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Research Benno Hendriks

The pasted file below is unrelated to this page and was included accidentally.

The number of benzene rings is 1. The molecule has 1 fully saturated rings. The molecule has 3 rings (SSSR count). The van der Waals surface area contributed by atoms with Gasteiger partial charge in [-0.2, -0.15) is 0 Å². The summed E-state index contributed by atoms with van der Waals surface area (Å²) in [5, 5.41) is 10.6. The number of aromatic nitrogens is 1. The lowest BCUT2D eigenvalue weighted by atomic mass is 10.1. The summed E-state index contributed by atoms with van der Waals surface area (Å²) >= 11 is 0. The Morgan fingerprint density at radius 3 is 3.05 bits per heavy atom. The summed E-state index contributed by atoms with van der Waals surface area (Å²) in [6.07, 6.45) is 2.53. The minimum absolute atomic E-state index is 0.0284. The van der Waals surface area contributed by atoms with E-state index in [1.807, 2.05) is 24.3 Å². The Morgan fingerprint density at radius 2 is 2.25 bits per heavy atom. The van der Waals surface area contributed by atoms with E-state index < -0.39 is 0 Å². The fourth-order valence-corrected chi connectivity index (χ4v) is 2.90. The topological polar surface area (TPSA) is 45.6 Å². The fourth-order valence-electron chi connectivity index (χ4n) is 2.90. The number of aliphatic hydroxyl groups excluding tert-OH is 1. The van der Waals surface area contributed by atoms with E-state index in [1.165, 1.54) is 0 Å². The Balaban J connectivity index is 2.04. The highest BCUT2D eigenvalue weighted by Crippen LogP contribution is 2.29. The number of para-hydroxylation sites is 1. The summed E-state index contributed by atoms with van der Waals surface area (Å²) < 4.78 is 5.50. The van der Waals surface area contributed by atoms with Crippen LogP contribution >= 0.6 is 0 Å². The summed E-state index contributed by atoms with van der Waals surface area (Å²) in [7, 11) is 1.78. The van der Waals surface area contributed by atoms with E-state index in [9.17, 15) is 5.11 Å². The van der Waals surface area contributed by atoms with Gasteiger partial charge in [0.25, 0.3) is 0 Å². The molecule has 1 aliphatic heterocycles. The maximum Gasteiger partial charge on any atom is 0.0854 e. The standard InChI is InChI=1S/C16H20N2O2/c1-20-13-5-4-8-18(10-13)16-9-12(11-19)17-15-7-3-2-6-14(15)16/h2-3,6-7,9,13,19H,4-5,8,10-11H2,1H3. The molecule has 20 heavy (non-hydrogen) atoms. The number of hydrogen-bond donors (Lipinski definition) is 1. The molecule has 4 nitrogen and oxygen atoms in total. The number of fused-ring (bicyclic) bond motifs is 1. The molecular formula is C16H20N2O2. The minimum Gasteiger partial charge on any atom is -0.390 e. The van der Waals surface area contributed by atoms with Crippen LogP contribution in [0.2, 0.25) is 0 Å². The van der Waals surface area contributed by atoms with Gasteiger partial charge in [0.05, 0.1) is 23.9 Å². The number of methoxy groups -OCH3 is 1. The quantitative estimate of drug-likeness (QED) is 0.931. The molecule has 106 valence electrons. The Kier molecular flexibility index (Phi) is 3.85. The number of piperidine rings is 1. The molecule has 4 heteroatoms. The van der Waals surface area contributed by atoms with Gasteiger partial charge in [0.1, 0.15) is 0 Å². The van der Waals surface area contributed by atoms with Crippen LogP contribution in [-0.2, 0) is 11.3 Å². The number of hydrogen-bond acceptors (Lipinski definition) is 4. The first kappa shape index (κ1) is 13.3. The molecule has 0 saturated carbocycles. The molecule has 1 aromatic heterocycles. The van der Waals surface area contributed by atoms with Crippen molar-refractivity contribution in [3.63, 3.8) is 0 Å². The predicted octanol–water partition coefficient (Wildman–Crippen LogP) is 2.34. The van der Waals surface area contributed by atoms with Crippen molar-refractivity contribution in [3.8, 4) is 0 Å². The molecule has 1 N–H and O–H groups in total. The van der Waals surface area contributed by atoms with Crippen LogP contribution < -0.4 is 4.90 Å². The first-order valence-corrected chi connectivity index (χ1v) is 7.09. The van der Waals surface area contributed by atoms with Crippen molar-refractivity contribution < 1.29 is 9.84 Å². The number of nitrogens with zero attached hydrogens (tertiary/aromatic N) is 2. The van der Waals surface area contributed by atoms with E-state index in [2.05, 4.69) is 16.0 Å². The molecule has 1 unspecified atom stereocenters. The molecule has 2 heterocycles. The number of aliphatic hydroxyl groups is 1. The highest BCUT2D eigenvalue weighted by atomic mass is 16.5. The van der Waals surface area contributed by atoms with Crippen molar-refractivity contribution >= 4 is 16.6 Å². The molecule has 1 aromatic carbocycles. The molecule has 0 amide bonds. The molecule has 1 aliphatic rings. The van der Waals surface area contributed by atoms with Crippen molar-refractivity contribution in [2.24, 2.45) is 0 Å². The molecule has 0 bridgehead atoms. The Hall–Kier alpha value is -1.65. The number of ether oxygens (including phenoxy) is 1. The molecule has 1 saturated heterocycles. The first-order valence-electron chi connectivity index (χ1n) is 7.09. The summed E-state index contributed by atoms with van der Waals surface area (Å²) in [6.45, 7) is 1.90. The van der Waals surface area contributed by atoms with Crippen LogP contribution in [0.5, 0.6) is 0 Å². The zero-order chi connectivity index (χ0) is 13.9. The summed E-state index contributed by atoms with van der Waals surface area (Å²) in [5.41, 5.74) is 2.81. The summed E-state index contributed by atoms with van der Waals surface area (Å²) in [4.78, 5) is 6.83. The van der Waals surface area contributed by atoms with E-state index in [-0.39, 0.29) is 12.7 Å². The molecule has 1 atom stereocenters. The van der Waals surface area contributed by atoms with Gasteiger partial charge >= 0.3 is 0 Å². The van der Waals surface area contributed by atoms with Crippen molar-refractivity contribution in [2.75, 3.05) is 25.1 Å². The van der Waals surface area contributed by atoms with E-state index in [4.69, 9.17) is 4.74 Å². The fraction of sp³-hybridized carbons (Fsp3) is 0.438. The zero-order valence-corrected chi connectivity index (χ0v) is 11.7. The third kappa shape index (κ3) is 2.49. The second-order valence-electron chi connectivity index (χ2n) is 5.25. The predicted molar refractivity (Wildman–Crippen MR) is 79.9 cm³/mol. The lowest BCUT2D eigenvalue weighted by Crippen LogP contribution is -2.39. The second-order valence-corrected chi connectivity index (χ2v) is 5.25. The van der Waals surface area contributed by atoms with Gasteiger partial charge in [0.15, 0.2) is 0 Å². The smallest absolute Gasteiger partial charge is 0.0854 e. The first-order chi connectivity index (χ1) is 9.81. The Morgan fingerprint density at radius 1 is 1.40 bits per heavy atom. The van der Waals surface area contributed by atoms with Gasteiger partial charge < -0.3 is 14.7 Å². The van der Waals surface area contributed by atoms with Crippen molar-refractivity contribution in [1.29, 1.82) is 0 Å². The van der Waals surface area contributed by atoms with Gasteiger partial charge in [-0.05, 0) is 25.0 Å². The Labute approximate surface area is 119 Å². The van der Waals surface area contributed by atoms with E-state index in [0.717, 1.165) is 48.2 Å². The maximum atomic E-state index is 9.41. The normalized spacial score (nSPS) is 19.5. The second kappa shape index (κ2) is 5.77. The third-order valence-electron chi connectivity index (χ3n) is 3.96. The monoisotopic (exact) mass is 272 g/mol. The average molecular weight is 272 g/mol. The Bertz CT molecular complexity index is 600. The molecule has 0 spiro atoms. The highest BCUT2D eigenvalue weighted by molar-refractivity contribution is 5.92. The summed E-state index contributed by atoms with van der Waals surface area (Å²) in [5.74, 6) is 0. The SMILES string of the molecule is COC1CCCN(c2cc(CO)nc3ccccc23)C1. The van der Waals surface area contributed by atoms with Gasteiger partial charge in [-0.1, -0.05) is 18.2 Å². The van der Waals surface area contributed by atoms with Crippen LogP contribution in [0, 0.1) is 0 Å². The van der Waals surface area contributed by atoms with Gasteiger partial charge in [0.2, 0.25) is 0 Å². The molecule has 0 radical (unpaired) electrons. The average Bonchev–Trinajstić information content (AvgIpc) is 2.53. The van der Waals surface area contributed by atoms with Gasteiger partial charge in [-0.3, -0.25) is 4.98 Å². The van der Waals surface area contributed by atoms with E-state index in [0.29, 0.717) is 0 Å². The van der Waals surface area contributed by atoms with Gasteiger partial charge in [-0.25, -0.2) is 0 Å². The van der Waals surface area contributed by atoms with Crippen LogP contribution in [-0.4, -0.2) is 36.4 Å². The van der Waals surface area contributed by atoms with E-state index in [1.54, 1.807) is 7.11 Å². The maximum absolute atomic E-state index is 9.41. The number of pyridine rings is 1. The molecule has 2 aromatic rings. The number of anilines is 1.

It’s important during cancer operations that the tumour is completely removed. In order to do this as accurately as possible, surgeons base their operation plan on images that were made during the diagnostic phase with imaging techniques. Surgeons then have to largely rely on their senses during the operation. According to Benno Hendriks, part-time professor of optics for minimally invasive instruments at TU Delft and research fellow at Philips Research in Eindhoven, we can do better. All too often, a piece of affected tissue is left behind or healthy tissue is damaged by the operation. This can lead to repeat surgery, extra treatments and worse patient outcomes. More feedback during the operation could change that. How? According to Hendriks by adding optical feedback in surgical instruments. Put simply, it involves recognising tissue with the aid of light. Different molecules absorb and emit light at different wavelengths. We see that as colour, which is why blood is red, for example, and fatty tissue yellow. ‘With spectroscopy we look at these colours of the light. It enables us to distinguish more accurately than we can with our eyes,’ says Hendriks. Biopsy needles made from optical fibre technology He applied that principle in recent years by providing biopsy needles with optical feedback. ‘When you take a tissue sample from a lung, for example, it inevitably moves during the procedure as a result of breathing,’ Hendriks explains. ‘So no matter how precise your X-ray or MRI images are, there’s always the risk of imprecision during the placement of the needle.’ To solve that dilemma, Hendriks and his colleagues equipped biopsy needles with optical fibre technology. ‘The ends of the optical fibre are placed in the tip of the needle. One optical fibre functions as a light source, which it shines into the tissue; another optical fibre collects the light that went through the tissue and that signal is transmitted to a detector,’ he explains. This makes it possible to read the tissue and determine whether it’s normal or abnormal tissue. Of course, it has to first be clear how to distinguish between normal and abnormal tissue. A great deal of research went into that. ‘I measured all kinds of tissues in different situations in hospitals,’ Hendriks says. ‘To begin with at the pathology department with tissues taken from patients.’ He worked together with the Netherlands Cancer Institute for this, for example. Armed with knowledge about the tissue, he subsequently began to incorporate the technology into the biopsy needles. ‘That’s quite complex, because it’s a moving system. The last step in the development process is to then validate your instrument in practice.’ Introduction into the market Once all these steps in the development process have been taken it’s up to the business unit – of Philips or another company – to assess whether it’s the right time to introduce the innovation into the market. Money plays a role of course. Hendriks also conducted research on the possibilities of using a similar system for nerve tissue recognition during local anaesthesia, for example. ‘During local anaesthesia you have to place the needle very close to the nerve. If you’re too far away from it, it won’t work. If you do it in the wrong place, you can damage the nerve,’ he says. Spectroscopic imaging of the nerve tissue would help. ‘But anaesthesia needles are quite inexpensive tools. There is always a limit to what the technology is allowed to cost. If an anaesthesia needle or a biopsy needle becomes too expensive as a result of the innovation, then it won’t be used after all.’ Smart surgical knife Though it may seem as if new technology equates additional costs, in reality it can save a great deal in medical and social costs. Another of Hendriks’ ideas is to adapt the popular electric surgical knife, which is used to cauterise tissue. ‘You could make a knife like that smart, so that the tip of the knife recognises the tissue before you start cutting,’ he explains. ‘So it only cuts when you press on the button, and that can easily be integrated into the feedback loop. If it gives you a signal telling you to stop, then the knife stops immediately.’ However, you cannot take the spectroscopic tissue recognition that’s used in biopsy needles, for example, and use it in exactly the same way in a surgical knife. ‘This is much more complex, because when you cut, you also alter the tissue a bit in the vicinity of the knife. It’s similar to meat that turns brown when you fry it. In other words, it affects the optical signals that you’re receiving.’ ‘We therefore have to first conduct all kinds of research on the interaction of the knife with the tissue,’ he continues. Back to square one, in other words, and to the pathology lab. And that’s just the beginning, because how do you then integrate the feedback into the knife with precision and simultaneously retain the other functions? Surgeons have to be involved in this research too. ‘How exactly do you use the knife? When is it useful for a surgeon to receive feedback? And then there are many other questions that will need answering in the coming years,’ Hendriks says. The surgical knife is only one example. ‘Many other instruments are used during operations, such as sutures and devices to make connections between intestines. You could make all of these smarter and thus prevent all kinds of complications.’ Innovation & cooperation Integration and cooperation are indispensable factors in this. ‘The magic word for innovation in the medical world is “simple”. It has to be easy to use and intuitive,’ Hendriks says. ‘That’s also the approach at Philips: if you take your innovations to a hospital, make sure that they aren’t a bunch of loose components but a total concept.’ According to Hendriks it’s the concerted effort of all parties that determines an innovation’s success. ‘Part of the solution lies with companies such as Philips, part with TU Delft and another part with the hospital. So you have to start working together early in the process.’ He believes a good example is the coronary catheterisation lab, where diagnoses are made but also where stents are used to treat narrow arteries and heart valves are even replaced through the groin. ‘Something that used to require an open heart operation can now be done with an intervention that takes a couple of minutes. Once you’re done on the table, you can go home, so to speak,’ says Hendriks. ‘That’s the power of the integration of systems such as imaging, navigation and instruments. As a result, something highly complex has been made simple.’ Personal motivation With his new chair, many of the components that need to be integrated in the operating room are coming together. ‘TU Delft, for example, is strong in building steerable instruments, such as those used in keyhole surgery. Here we are also looking at the workflow in operating rooms and how to train physicians to use new systems.’ Hendriks sees great opportunities ahead. ‘In most operations today, it all comes down to the skill of the surgeon. If you can manage to take image guidance from the diagnostic stage to the operating room, then you’ve already taken a big step forward. And if you can combine that with sensing technology and feedback, you’ll advance the entire field. That’s my goal.’ ‘As a research fellow at Philips I have the opportunity to explore new directions and delve into my subject more extensively,’ Hendriks says. ‘Research at a company does have a different focus: a company opts for things that have potential today. A university has the liberty to look at things in the long term.’ He sees his dual role as an opportunity to bring the two closer together. ‘You can’t do it on your own. As a company, you can’t test all of the new directions that will become interesting in a few years. On the other hand, it’s of little use for a university to invest in potential solutions just to discover years later that no one wants to use it in practice. I want to help to bridge these two situations.’ Benno Hendriks